There are a few other retirement options available to those who don't have an employer to answer to.

Solo 401(k)

A Solo 401(k) operates in much the same ways as an employer-sponsored 401(k). The difference is you act as both the employee and the employer.

This distinction allows you to have much more control over your 401(k) than you would from an employer.

You can choose to contribute pre-tax dollars into a traditional Solo 401(k) or after-tax dollars into a Roth Solo 401(k). The typical tax implications apply to either option.

Another great feature of a Solo 401(k) is you can contribute your "employee" earnings to the account but also contribute as the "employer.” You can contribute the company's pre-tax revenues—up to a certain amount—into your Solo 401(k) account. There are contribution limits, but by double-dipping your contributions, you can put away even more for your retirement.


Like a Traditional IRA, SEP IRAs (Simplified Employee Pension) contribute pre-tax earning and grow tax-deferred. Distributions during retirement are then taxed.

The significant difference is only the employer can contribute to an employee's SEP IRA. The IRS considers employees eligible for SEP IRAs as someone who is 21 years or older, has worked for the company for three of the past five years, and has made at least $600 during the year.

If you have other employees aside from yourself, you must contribute the same percentage of income to every employee. So if you commit to 15% of your income, you must contribute the same amount to every employee.

Contributions are limited to 25% of the employee's contribution or $58,000—whichever is less.


Reserved for small businesses with no more than 100 employees, a SIMPLE IRA can be another option if you're self-employed. They are usually less expensive to operate than a 401(k), making it more appealing as a business owner.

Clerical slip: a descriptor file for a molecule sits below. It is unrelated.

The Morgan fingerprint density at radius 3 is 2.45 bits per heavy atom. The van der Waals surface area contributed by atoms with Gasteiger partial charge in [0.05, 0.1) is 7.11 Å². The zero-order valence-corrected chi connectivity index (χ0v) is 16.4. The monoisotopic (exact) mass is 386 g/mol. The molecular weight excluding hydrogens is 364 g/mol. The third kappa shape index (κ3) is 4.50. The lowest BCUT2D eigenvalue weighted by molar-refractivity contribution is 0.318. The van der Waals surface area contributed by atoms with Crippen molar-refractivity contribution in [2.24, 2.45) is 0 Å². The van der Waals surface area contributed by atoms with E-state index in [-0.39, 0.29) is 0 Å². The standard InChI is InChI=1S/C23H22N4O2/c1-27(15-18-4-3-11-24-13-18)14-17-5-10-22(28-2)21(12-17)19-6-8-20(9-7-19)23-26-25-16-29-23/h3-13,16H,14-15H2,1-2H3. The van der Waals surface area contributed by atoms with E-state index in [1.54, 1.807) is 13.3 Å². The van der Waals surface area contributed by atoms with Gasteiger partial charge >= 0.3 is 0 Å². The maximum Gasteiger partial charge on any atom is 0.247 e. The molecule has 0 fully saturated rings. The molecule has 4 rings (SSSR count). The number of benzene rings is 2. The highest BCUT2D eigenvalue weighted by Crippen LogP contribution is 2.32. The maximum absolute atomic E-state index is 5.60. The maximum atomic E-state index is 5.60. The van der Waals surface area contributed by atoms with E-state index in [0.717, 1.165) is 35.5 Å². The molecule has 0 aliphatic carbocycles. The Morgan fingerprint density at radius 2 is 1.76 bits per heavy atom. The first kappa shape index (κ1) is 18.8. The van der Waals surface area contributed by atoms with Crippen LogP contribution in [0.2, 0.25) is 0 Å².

SIMPLE IRAs work in the same way as a traditional 401(k) plan a large employer would provide. Employees can elect a percentage of pre-tax dollars to contribute, and employers can match those contributions as well.

Contributions and growth are both tax-deferred to distributions made during retirement.

Like most retirement accounts, the IRS set limits on contributions. Employees under the age of 50 can contribute up to $13,500, with a catch-up bonus of $3,000 for those 50 and older.

Additionally, employers must put 2% in their employees' funds whether they contribute or not. If an employee does contribute to their SIMPLE IRA, the employer must contribute up to 3% of the employee's compensation.

When You Can't Open a 401(k) Without an Employer

To be eligible for most retirement accounts, you need to have earned income during that year. If you don't have an employer and received only unemployment income for the year, you won't be eligible to contribute to many of these retirement account options.

The one exception to this is the Roth IRA. If you have a significant amount of savings, you can contribute up to the limits set by the IRS.

However, if you are employed, and your employer doesn't offer a retirement plan, you can still participate in the Traditional and Roth IRAs.

Things to Consider

If you find yourself without an employer-provided 401(k) plan, don't let it prevent you from saving for your retirement. Look into these options to further your retirement contributions.

Additionally, find your olds 401(k)s and roll them over into your new account as well. Keeping your retirement accounts in view helps to maintain appropriate asset allocations. Contact your old 401(k)s administrator to learn how to facilitate the transfer of your funds.